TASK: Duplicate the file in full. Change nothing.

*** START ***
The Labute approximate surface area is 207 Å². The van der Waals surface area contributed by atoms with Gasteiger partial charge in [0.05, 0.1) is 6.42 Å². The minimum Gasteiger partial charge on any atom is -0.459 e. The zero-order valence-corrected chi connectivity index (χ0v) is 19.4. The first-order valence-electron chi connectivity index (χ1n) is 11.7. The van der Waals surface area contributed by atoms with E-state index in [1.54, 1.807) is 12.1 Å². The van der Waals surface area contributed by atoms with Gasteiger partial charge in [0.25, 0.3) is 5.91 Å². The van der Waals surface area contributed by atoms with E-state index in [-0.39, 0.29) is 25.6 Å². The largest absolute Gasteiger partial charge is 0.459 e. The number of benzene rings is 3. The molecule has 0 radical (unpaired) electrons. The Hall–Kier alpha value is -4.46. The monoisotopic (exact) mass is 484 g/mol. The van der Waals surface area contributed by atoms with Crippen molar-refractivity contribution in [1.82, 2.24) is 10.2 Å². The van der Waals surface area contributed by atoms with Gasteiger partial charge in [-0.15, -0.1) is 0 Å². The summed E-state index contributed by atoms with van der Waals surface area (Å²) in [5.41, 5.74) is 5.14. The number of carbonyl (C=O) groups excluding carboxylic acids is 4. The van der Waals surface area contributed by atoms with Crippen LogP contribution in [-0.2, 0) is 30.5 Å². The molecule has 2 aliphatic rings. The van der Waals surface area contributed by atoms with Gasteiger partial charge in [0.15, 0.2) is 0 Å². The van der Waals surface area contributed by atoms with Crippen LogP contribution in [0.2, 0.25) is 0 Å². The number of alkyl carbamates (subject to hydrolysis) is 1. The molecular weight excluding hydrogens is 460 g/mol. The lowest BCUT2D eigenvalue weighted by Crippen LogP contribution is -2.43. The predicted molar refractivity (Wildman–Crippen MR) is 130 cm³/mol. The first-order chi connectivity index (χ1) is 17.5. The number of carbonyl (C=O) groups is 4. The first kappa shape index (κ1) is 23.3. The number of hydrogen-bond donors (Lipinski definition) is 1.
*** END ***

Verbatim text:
The Labute approximate surface area is 207 Å². The van der Waals surface area contributed by atoms with Gasteiger partial charge in [0.05, 0.1) is 6.42 Å². The minimum Gasteiger partial charge on any atom is -0.459 e. The zero-order valence-corrected chi connectivity index (χ0v) is 19.4. The first-order valence-electron chi connectivity index (χ1n) is 11.7. The van der Waals surface area contributed by atoms with E-state index in [1.54, 1.807) is 12.1 Å². The van der Waals surface area contributed by atoms with Gasteiger partial charge in [0.25, 0.3) is 5.91 Å². The van der Waals surface area contributed by atoms with E-state index in [-0.39, 0.29) is 25.6 Å². The largest absolute Gasteiger partial charge is 0.459 e. The number of benzene rings is 3. The molecule has 0 radical (unpaired) electrons. The Hall–Kier alpha value is -4.46. The monoisotopic (exact) mass is 484 g/mol. The van der Waals surface area contributed by atoms with Crippen molar-refractivity contribution in [1.82, 2.24) is 10.2 Å². The van der Waals surface area contributed by atoms with Gasteiger partial charge in [-0.15, -0.1) is 0 Å². The summed E-state index contributed by atoms with van der Waals surface area (Å²) in [5.41, 5.74) is 5.14. The number of carbonyl (C=O) groups excluding carboxylic acids is 4. The van der Waals surface area contributed by atoms with Crippen LogP contribution in [-0.2, 0) is 30.5 Å². The molecule has 2 aliphatic rings. The van der Waals surface area contributed by atoms with Gasteiger partial charge in [0.15, 0.2) is 0 Å². The van der Waals surface area contributed by atoms with Crippen LogP contribution in [0.2, 0.25) is 0 Å². The number of alkyl carbamates (subject to hydrolysis) is 1. The molecular weight excluding hydrogens is 460 g/mol. The lowest BCUT2D eigenvalue weighted by Crippen LogP contribution is -2.43. The predicted molar refractivity (Wildman–Crippen MR) is 130 cm³/mol. The first-order chi connectivity index (χ1) is 17.5. The number of carbonyl (C=O) groups is 4. The first kappa shape index (κ1) is 23.3. The number of hydrogen-bond donors (Lipinski definition) is 1.